It’s beach season and what better way to add to the fun than by reading some silly poems about the sea and its inhabitants. Washed Up in the Waves by Margo Solod and illustrated by Brue Macdonald (Mariner Publishing, 2015) brings the coastal community to you in the form of poems both engaging and informative.
Though I read these poems from my hometown of Lexington, the illustrations worked perfectly to conjure up memories of times I’ve spent on sandy shores or sea kayaking. The verse is delightful for reading aloud with others.
You don’t have to be at the ocean to enjoy these poems. I was land-locked and both smiled and chuckled while reading them. You don’t even have to be an ocean lover to enjoy these poems…but chances are once you read them, you might start planning a trip to the nearest sandy shore.
I recently met Margo, a local author at the home of some other local authors. I also highly recommend her book Coyote Summer (Brandy Lane Publishers, 2014). It has predators, which I love, and someone looking out for the predators, which I really love. It’s perfect for your preteen or young teen to read on your way to that beach!
As I think about the horrible mass shooting in Orlando last week, and the mass shootings in San Bernardino, and Sandy Hook, and the one before that and so on, I think of all the lives that now cannot dream, grow, achieve, create, love and be a part of our society. I stumble over the rhyme and reason for such violence we humans commit toward our own species and toward the environment. I don’t have any easy solutions, but I have a small suggestion for a simple beginning. Teach compassion to our children, model compassion for our children, and be mentors for children without compassionate role models at home. Books can help us do this.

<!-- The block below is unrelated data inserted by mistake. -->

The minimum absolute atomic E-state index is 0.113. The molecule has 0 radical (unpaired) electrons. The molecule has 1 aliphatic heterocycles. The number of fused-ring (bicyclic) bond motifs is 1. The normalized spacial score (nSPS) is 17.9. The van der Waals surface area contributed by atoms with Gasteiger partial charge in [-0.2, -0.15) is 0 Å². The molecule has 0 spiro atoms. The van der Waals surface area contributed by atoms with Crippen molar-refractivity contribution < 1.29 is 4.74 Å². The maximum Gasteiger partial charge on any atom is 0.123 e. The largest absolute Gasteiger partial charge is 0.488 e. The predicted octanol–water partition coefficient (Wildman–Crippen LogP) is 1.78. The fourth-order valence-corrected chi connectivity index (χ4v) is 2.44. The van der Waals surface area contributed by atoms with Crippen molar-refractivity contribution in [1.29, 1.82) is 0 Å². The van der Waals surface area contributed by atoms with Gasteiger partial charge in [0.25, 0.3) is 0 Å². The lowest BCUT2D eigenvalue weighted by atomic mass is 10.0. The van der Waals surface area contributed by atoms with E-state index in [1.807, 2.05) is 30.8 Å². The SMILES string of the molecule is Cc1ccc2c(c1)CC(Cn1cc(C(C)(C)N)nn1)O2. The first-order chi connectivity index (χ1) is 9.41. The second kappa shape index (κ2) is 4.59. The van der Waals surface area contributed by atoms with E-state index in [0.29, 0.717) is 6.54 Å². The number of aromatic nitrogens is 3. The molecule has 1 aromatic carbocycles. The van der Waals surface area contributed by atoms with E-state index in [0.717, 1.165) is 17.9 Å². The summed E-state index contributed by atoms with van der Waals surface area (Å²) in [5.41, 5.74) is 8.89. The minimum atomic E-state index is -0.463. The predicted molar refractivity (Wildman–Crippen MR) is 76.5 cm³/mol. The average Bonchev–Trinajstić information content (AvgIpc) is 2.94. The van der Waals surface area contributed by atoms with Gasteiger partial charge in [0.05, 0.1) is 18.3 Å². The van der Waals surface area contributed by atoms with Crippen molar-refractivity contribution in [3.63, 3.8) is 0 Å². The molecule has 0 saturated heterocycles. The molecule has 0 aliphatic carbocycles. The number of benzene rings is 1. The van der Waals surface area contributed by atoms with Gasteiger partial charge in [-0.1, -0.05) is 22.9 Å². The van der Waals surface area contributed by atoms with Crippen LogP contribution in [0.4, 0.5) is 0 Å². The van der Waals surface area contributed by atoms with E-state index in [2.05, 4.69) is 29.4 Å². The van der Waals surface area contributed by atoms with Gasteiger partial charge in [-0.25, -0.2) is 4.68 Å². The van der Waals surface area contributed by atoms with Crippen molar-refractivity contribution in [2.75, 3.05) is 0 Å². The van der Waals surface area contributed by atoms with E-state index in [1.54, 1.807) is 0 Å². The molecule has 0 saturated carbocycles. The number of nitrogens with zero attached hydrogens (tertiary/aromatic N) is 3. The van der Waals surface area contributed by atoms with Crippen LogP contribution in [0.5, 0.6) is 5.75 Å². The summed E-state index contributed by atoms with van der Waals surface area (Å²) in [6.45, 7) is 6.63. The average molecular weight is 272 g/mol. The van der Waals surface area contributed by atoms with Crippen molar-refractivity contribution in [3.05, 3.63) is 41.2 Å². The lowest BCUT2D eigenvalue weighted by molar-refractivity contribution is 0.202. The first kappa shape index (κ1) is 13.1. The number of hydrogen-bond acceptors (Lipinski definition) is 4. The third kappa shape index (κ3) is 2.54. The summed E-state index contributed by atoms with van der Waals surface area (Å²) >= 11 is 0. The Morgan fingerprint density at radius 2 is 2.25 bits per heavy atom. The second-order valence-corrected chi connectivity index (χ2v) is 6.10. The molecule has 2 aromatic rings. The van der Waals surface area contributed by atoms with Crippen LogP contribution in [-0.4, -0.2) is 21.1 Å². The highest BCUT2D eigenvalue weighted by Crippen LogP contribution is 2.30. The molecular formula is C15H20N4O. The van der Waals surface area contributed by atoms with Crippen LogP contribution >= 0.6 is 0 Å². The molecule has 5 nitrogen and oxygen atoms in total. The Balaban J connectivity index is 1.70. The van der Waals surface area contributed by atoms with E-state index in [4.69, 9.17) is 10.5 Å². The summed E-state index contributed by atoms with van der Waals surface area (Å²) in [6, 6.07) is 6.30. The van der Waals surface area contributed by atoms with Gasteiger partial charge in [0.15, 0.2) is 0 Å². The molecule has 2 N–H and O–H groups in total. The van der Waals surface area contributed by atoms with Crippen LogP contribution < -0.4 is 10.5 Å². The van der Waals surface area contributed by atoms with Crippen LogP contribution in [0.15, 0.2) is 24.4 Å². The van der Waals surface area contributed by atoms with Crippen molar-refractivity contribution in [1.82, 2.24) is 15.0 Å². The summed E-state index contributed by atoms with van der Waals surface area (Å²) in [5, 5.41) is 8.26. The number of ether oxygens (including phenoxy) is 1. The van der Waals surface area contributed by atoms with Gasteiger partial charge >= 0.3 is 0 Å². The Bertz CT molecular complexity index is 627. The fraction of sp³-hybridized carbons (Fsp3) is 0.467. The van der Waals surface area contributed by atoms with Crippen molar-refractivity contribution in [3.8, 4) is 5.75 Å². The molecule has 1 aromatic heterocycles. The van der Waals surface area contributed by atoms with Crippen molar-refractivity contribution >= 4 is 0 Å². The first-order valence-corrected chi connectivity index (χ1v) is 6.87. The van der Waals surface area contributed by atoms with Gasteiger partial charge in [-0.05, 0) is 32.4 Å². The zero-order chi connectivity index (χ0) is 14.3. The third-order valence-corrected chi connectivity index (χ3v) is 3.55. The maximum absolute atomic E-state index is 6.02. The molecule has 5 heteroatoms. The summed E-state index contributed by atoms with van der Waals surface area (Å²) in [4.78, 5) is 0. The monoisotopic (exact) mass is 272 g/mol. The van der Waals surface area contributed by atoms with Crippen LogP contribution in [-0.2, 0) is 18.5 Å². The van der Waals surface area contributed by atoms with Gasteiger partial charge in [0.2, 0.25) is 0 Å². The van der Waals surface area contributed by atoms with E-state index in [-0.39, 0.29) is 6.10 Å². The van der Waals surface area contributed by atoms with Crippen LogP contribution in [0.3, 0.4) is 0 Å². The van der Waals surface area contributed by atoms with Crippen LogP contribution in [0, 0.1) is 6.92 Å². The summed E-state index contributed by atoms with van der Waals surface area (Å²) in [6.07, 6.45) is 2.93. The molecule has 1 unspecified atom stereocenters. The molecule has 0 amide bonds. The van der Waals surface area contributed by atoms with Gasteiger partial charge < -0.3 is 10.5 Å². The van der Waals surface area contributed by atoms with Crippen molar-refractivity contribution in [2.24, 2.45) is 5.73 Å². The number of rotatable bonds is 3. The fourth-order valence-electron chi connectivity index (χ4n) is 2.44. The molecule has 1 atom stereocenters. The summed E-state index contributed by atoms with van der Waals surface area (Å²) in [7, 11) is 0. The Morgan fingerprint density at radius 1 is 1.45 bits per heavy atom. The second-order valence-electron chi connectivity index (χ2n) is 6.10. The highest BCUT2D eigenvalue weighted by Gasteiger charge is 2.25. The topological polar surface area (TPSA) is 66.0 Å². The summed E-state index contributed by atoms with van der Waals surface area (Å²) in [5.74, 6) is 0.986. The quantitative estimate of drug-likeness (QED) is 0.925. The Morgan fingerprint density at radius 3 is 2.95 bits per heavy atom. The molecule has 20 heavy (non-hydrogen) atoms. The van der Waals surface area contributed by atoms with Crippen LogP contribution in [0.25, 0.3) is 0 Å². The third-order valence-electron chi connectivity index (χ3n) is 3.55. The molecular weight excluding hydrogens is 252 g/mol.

One of my favorite picture books that tugs at my heart and unearths those times I wasn’t kind from the recesses of my mind is Each Kindness by Jacqueline Woodson and illustrated by E.B. Lewis (Nancy Paulson Books, 2012). I feel sad when I empathize with Maya. That is why this book is good. I feel uncomfortable remembering times I acted like the main character, Chloe. That is why this book is valuable. I feel hopeful when I realize that any reader could read this book and relate to Chloe or Maya (exchange poverty for race, sex, gender, , religion, age, weight, and ability or any of the ways people find to judge others I’ve not included). That is why this book is powerful.
We need more diverse books that allow the reader, the judged child, to feel less alone, to know there are others out there like him or her. Of course, mentoring young children will not eliminate all the violence in our lives, but it is an important start. I really believe that. Hate is taught. But so is love. Each Kindness is a bittersweet way to start a practice of teaching and modeling compassion, and a reminder that we all can be better at being kind.